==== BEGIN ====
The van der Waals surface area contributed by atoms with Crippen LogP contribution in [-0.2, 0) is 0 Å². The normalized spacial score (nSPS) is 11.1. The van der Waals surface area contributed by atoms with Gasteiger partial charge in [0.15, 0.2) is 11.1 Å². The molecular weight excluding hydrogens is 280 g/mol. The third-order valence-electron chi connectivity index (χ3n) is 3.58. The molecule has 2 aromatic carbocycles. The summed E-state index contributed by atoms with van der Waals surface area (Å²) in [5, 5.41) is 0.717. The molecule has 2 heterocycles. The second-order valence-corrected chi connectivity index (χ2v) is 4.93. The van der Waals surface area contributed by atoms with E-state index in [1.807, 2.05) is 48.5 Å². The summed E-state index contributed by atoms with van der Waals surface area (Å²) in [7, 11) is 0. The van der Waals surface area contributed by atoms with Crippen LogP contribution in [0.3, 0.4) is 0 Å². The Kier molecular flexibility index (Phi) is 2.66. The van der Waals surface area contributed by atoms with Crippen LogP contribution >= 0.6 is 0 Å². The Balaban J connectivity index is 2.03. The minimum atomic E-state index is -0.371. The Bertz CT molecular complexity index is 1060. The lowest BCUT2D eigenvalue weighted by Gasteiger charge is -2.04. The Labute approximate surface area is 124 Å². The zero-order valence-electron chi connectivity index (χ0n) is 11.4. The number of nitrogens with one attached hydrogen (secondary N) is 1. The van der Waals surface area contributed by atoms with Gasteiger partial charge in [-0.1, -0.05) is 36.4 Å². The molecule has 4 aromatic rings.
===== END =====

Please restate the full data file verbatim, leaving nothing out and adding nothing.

The van der Waals surface area contributed by atoms with Crippen LogP contribution in [-0.2, 0) is 0 Å². The normalized spacial score (nSPS) is 11.1. The van der Waals surface area contributed by atoms with Gasteiger partial charge in [0.15, 0.2) is 11.1 Å². The molecular weight excluding hydrogens is 280 g/mol. The third-order valence-electron chi connectivity index (χ3n) is 3.58. The molecule has 2 aromatic carbocycles. The summed E-state index contributed by atoms with van der Waals surface area (Å²) in [5, 5.41) is 0.717. The molecule has 2 heterocycles. The second-order valence-corrected chi connectivity index (χ2v) is 4.93. The van der Waals surface area contributed by atoms with E-state index in [1.807, 2.05) is 48.5 Å². The summed E-state index contributed by atoms with van der Waals surface area (Å²) in [7, 11) is 0. The van der Waals surface area contributed by atoms with Crippen LogP contribution in [0.3, 0.4) is 0 Å². The Kier molecular flexibility index (Phi) is 2.66. The van der Waals surface area contributed by atoms with Crippen LogP contribution >= 0.6 is 0 Å². The Balaban J connectivity index is 2.03. The minimum atomic E-state index is -0.371. The Bertz CT molecular complexity index is 1060. The lowest BCUT2D eigenvalue weighted by Gasteiger charge is -2.04. The Labute approximate surface area is 124 Å². The zero-order valence-electron chi connectivity index (χ0n) is 11.4. The number of nitrogens with one attached hydrogen (secondary N) is 1. The van der Waals surface area contributed by atoms with Gasteiger partial charge in [-0.1, -0.05) is 36.4 Å². The molecule has 4 aromatic rings.